So, as the primary season heats up, all eyes are on what direction Democratic voters wish to take their party. In the middle of one of the most liberal districts in the country, the incumbent, viewed as a bold truth-sayer by some but as an out-of-touch embarrassment by many in the party, battles against a relatively unknown upstart who is capitalizing on his opponent's controversial stands to try and pull of the upset.
So, the news media and blogosphere descends down to determine the answer to one question: Will Hank Johnson defeat Cynthia McKinney in the Georgia 4th?
Oh, that wasn't the race you were thinking about? My apologies. You were obsessing over that other contest. The one in New England, where a moderate incumbent, well-known for his bipartisan leanings and willingness to break with his own party orthodoxy on a variety of hot-button issues. Unlike in Georgia, the challenger here represents the more radical edge of his party. And political observers have to ask: Is there room for moderates in a party increasingly defined by polarization, extremism, and blind hatred for the other side?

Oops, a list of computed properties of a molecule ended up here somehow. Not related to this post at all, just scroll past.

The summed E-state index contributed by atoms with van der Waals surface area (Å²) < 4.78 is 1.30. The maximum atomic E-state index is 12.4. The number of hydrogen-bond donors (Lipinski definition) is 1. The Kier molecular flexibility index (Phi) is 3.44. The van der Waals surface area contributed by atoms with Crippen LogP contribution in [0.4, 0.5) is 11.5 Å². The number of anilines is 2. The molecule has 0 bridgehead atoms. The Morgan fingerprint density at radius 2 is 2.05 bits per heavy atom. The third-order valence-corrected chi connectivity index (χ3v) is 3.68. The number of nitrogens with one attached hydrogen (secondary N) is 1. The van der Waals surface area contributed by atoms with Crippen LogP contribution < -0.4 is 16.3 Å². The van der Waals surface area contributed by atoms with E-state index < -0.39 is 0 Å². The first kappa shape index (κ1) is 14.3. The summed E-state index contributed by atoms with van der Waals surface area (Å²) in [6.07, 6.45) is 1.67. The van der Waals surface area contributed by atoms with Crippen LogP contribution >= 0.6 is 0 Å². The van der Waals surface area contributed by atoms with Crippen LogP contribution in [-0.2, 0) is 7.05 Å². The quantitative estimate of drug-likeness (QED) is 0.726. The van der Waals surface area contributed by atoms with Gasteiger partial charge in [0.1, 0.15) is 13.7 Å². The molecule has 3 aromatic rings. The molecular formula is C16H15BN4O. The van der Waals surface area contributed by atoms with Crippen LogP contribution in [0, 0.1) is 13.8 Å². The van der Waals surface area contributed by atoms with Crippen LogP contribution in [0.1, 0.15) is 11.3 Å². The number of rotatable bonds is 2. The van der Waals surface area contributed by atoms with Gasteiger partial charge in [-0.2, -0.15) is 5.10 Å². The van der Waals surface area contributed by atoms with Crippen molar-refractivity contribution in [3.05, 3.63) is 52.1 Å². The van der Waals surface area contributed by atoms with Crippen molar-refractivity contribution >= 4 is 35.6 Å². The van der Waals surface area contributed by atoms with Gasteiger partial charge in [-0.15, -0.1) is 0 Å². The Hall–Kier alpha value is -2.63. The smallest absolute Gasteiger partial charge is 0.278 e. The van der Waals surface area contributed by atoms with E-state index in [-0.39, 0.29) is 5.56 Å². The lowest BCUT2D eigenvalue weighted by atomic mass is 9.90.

Yes, we all sit on the edge of our seats to see whether or not Steve Laffey can topple Rhode Island Senator Lincoln Chafee.
Still wrong? Oh dear.
Well, fortunately, we all have the riveting, unreplicable, unheard-of, absolutely singular Lieberman/Lamont race to pay attention to.